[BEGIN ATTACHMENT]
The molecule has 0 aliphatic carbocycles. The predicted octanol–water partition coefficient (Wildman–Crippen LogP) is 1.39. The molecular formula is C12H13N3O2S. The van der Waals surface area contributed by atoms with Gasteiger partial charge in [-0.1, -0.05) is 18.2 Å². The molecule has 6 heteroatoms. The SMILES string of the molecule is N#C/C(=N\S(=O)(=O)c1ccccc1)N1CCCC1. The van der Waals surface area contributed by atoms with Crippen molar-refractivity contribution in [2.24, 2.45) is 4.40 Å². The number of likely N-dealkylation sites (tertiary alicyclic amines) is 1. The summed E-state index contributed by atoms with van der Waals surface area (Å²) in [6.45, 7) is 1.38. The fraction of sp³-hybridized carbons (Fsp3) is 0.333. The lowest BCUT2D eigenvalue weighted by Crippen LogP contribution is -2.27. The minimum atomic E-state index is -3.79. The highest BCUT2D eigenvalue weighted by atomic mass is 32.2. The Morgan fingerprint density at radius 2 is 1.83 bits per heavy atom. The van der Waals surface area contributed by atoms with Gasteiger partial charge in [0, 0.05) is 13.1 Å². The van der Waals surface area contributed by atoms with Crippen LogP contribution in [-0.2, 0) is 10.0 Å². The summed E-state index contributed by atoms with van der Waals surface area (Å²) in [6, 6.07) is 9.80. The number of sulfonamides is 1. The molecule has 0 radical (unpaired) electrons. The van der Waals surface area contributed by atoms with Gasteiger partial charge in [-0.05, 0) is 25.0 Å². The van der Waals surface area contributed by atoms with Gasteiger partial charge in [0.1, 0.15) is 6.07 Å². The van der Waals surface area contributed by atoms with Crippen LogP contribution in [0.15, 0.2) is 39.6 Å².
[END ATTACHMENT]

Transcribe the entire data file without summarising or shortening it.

The molecule has 0 aliphatic carbocycles. The predicted octanol–water partition coefficient (Wildman–Crippen LogP) is 1.39. The molecular formula is C12H13N3O2S. The van der Waals surface area contributed by atoms with Gasteiger partial charge in [-0.1, -0.05) is 18.2 Å². The molecule has 6 heteroatoms. The SMILES string of the molecule is N#C/C(=N\S(=O)(=O)c1ccccc1)N1CCCC1. The van der Waals surface area contributed by atoms with Crippen molar-refractivity contribution in [2.24, 2.45) is 4.40 Å². The number of likely N-dealkylation sites (tertiary alicyclic amines) is 1. The summed E-state index contributed by atoms with van der Waals surface area (Å²) in [6.45, 7) is 1.38. The fraction of sp³-hybridized carbons (Fsp3) is 0.333. The lowest BCUT2D eigenvalue weighted by Crippen LogP contribution is -2.27. The minimum atomic E-state index is -3.79. The highest BCUT2D eigenvalue weighted by atomic mass is 32.2. The Morgan fingerprint density at radius 2 is 1.83 bits per heavy atom. The van der Waals surface area contributed by atoms with Gasteiger partial charge in [0, 0.05) is 13.1 Å². The van der Waals surface area contributed by atoms with Crippen LogP contribution in [-0.2, 0) is 10.0 Å². The summed E-state index contributed by atoms with van der Waals surface area (Å²) in [6, 6.07) is 9.80. The number of sulfonamides is 1. The molecule has 0 radical (unpaired) electrons. The van der Waals surface area contributed by atoms with Gasteiger partial charge in [-0.05, 0) is 25.0 Å². The van der Waals surface area contributed by atoms with Gasteiger partial charge in [0.1, 0.15) is 6.07 Å². The van der Waals surface area contributed by atoms with Crippen LogP contribution in [0.15, 0.2) is 39.6 Å².